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Author Topic: Anthony Bourdain: RIP  (Read 580 times)

JNB_Rare

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Anthony Bourdain: RIP
« on: June 08, 2018, 12:17:57 PM »

Sad news about Anthony Bourdain: NY Times

My first introduction to Bourdain was through his book "Kitchen Confidential". Over the years I've really enjoyed his various "gastro-travel" series. In every part of the world he's shown us a common thread of a love of food and its importance to culture, community and family. His later series, sometimes in countries with political/cultural divides and instability, revealed other common human traits: dreams, aspirations, fears, resilience. He will be missed.

Chris Kern

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Re: Anthony Bourdain: RIP
« Reply #1 on: June 08, 2018, 07:44:43 PM »

Bourdain was an outstanding reporter and raconteur, with a fine writing style and a sophisticated knowledge of the motion picture canon.

A year ago, The New Yorker published a fine profile of Bourdain by staff writer Patrick Radden Keefe.  (I hope the link I've provided will work outside of North America.)

He and I grew up in the same small town in northern New Jersey, but I don't recall ever meeting him.  I wish I had: interesting guy with an admirable ability to appreciate cultures very different from the rather constricted environment in which we lived as children.  He was nine years younger, so it makes sense that our paths never crossed.

Farmer

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Re: Anthony Bourdain: RIP
« Reply #2 on: June 08, 2018, 08:01:12 PM »

(I hope the link I've provided will work outside of North America.)

No problem - it's not geoblocked.
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Phil Brown

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Re: Anthony Bourdain: RIP
« Reply #3 on: June 08, 2018, 09:41:42 PM »

I heard the news of Bourdain’s death with great sadness. I admired his television work a great deal. (Little-known fact: his long-time DP, Zac Zamboni, worked for me as a young pa/grip at the beginning of his career.)

Bourdain was someone who seemed to really learn from his travels. I remember him being umbearably arrogant in his early shows, but as he went on, he seemed to take more and more pleasure and interest in the people and foods he encountered. I admired that. People who keep learning when they’re already successful are rare. I shall miss his work.
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Alan Klein

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Re: Anthony Bourdain: RIP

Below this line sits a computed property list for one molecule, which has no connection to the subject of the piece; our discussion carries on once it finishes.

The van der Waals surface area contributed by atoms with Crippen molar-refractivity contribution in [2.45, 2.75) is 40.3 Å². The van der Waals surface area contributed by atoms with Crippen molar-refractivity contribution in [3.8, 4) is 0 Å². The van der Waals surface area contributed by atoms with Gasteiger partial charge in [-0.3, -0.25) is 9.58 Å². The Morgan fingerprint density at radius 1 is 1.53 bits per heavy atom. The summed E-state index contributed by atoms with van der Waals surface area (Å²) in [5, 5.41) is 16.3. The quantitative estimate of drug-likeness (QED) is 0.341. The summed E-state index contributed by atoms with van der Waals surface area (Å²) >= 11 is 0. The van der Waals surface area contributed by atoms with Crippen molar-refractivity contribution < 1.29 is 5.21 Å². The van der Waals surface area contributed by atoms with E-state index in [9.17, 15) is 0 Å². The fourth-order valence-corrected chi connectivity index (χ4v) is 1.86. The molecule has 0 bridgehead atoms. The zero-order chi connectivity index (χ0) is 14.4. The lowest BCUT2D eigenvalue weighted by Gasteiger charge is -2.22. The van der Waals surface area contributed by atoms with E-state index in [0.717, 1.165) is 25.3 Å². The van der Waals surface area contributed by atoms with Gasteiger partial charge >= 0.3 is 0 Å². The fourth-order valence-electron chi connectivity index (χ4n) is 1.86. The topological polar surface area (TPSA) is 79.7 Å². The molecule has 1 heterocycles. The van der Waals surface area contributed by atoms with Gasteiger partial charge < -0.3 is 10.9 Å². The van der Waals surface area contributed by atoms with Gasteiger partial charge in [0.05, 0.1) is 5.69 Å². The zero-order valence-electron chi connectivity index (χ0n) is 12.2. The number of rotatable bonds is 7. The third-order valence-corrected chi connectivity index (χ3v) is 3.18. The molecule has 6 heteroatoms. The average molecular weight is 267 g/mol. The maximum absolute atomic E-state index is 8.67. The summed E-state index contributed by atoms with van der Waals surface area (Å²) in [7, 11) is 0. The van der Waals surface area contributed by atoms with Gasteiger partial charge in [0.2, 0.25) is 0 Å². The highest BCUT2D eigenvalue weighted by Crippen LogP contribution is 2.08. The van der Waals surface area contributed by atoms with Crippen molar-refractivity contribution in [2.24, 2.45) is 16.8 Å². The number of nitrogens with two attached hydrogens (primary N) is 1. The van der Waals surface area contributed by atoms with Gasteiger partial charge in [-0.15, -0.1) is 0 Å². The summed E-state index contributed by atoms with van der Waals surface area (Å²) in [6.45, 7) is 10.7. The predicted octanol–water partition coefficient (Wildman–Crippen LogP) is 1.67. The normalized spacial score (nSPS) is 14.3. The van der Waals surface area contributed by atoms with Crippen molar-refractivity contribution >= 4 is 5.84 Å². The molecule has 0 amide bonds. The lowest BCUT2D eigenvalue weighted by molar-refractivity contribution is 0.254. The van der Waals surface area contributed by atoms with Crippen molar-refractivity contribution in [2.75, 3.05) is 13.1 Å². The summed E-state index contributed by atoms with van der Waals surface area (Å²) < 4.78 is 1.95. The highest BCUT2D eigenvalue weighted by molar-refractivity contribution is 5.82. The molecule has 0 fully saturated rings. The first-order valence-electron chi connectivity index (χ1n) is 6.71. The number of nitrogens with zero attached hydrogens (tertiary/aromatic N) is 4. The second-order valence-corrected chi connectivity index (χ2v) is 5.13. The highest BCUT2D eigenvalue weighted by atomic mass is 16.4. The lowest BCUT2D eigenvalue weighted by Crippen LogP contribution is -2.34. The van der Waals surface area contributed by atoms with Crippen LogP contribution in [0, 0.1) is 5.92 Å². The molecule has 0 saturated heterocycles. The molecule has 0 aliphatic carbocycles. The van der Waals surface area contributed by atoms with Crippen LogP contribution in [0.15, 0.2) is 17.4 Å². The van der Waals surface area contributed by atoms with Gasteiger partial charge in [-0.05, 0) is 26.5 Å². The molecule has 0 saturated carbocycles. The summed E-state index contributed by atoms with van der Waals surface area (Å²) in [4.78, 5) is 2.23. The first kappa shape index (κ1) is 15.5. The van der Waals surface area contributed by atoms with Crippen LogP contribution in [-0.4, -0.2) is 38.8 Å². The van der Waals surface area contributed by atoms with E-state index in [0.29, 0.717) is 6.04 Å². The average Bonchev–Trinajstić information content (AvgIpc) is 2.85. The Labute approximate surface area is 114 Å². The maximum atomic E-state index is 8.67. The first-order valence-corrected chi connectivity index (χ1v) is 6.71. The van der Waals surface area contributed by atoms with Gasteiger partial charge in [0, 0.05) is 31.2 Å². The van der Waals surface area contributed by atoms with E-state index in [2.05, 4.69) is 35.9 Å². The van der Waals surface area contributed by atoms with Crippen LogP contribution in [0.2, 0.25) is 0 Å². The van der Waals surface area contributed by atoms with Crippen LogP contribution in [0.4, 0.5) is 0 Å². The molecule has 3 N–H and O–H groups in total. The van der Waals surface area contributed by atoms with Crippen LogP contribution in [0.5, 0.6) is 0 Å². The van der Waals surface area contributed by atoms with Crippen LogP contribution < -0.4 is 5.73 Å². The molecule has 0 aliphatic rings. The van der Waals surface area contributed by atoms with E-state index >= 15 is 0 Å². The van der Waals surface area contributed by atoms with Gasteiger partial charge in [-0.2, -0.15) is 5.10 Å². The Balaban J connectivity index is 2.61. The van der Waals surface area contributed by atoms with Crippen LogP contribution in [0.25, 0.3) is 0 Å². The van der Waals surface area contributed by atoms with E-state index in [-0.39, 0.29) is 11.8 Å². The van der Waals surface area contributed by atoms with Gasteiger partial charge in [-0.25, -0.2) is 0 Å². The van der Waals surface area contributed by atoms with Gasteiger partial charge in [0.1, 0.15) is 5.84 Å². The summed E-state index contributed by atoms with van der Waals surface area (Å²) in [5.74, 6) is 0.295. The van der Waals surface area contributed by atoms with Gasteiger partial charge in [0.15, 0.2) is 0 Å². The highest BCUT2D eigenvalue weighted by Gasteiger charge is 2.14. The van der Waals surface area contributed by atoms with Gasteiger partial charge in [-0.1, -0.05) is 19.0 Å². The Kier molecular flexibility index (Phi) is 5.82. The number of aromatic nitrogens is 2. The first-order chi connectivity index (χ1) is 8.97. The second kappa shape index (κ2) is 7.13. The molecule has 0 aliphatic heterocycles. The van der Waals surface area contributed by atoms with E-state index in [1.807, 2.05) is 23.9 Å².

« Reply #4 on: June 09, 2018, 01:32:03 AM »

He was an interesting guy with an interesting show.  But it's never good when someone takes their life regardless of what they have accomplished or not.  It's a real loss especially to those who loved him.

texshooter

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Re: Anthony Bourdain: RIP
« Reply #5 on: June 09, 2018, 03:25:51 PM »

He was an interesting guy with an interesting show.  But it's never good when someone takes their life regardless of what they have accomplished or not.  It's a real loss especially to those who loved him.

The cessation of suffering is a good thing.   Suicide is not murder; it is a fatal illness.  And a true loved one will respect the deceased's choice.
« Last Edit: June 09, 2018, 04:01:55 PM by texshooter »
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digitaldog

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Re: Anthony Bourdain: RIP
« Reply #6 on: June 09, 2018, 04:30:35 PM »

And a true loved one will respect the deceased's choice.
AS someone who lost a brother in law (more like my only brother) to suicided, I don't agree! Maybe you have actual experience with this too and feel differently yes/no?
Very sad news, I've been bummed out since reading about Bourdain yesterday morning.
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Andrew Rodney
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Alan Klein

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Re: Anthony Bourdain: RIP
« Reply #7 on: June 09, 2018, 04:51:07 PM »

Suicide is very selfish.   The pain it leaves those still alive is immense especially to family.  It's especially damaging to minor children. 

aderickson

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Re: Anthony Bourdain: RIP
« Reply #8 on: June 09, 2018, 09:34:34 PM »

It is perplexing. A very smart engaging guy at the peak of his career with a beautiful girlfriend and seemingly everything going for him, how can we understand?

I enjoyed his shows. My wife is from the Philippines and he did a couple of very insightful episodes of her country. I have an Iranian friend and his piece on Iran was eye-opening.

He seemed to live life to the fullest in an extent that I envy. I can only wonder at the demons inside him.

Allan
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Rand47

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Re: Anthony Bourdain: RIP
« Reply #9 on: June 16, 2018, 10:11:31 AM »

Suicide is very selfish.   The pain it leaves those still alive is immense especially to family.  It's especially damaging to minor children.

While what you say is true, I think, it certainly isn’t “all there is to know, or say” about people who make that choice.  The tone of your post (whether intended or not) is judgmental.  As though the person who commits suicide never considers the pain he/she will cause for others (or has and just doesn’t give a damn).  You might consider this, that the pain that drives them to end it all is so great that even though they fully realize the impact of their action on people they love, they are still driven to an ultimate method of relief.